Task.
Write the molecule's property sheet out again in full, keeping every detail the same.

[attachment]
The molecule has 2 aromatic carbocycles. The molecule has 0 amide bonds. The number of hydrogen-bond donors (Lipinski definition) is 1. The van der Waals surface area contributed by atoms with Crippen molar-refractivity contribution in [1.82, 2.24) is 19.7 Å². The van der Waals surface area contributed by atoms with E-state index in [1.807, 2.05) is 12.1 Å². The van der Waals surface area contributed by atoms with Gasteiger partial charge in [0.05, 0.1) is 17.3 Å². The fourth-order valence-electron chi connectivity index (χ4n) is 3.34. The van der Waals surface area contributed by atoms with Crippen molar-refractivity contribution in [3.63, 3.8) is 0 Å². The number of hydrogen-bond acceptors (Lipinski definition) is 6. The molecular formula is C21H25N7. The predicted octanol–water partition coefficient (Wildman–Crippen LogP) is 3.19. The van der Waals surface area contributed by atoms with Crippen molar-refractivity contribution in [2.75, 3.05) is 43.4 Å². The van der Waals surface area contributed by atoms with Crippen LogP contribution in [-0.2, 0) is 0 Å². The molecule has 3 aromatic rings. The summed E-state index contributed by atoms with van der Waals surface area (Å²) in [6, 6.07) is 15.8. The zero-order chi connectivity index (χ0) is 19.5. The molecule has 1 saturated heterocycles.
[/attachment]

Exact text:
The molecule has 2 aromatic carbocycles. The molecule has 0 amide bonds. The number of hydrogen-bond donors (Lipinski definition) is 1. The van der Waals surface area contributed by atoms with Crippen molar-refractivity contribution in [1.82, 2.24) is 19.7 Å². The van der Waals surface area contributed by atoms with E-state index in [1.807, 2.05) is 12.1 Å². The van der Waals surface area contributed by atoms with Gasteiger partial charge in [0.05, 0.1) is 17.3 Å². The fourth-order valence-electron chi connectivity index (χ4n) is 3.34. The van der Waals surface area contributed by atoms with Crippen molar-refractivity contribution in [3.63, 3.8) is 0 Å². The number of hydrogen-bond acceptors (Lipinski definition) is 6. The molecular formula is C21H25N7. The predicted octanol–water partition coefficient (Wildman–Crippen LogP) is 3.19. The van der Waals surface area contributed by atoms with Crippen molar-refractivity contribution in [2.75, 3.05) is 43.4 Å². The van der Waals surface area contributed by atoms with Crippen LogP contribution in [-0.2, 0) is 0 Å². The molecule has 3 aromatic rings. The summed E-state index contributed by atoms with van der Waals surface area (Å²) in [6, 6.07) is 15.8. The zero-order chi connectivity index (χ0) is 19.5. The molecule has 1 saturated heterocycles.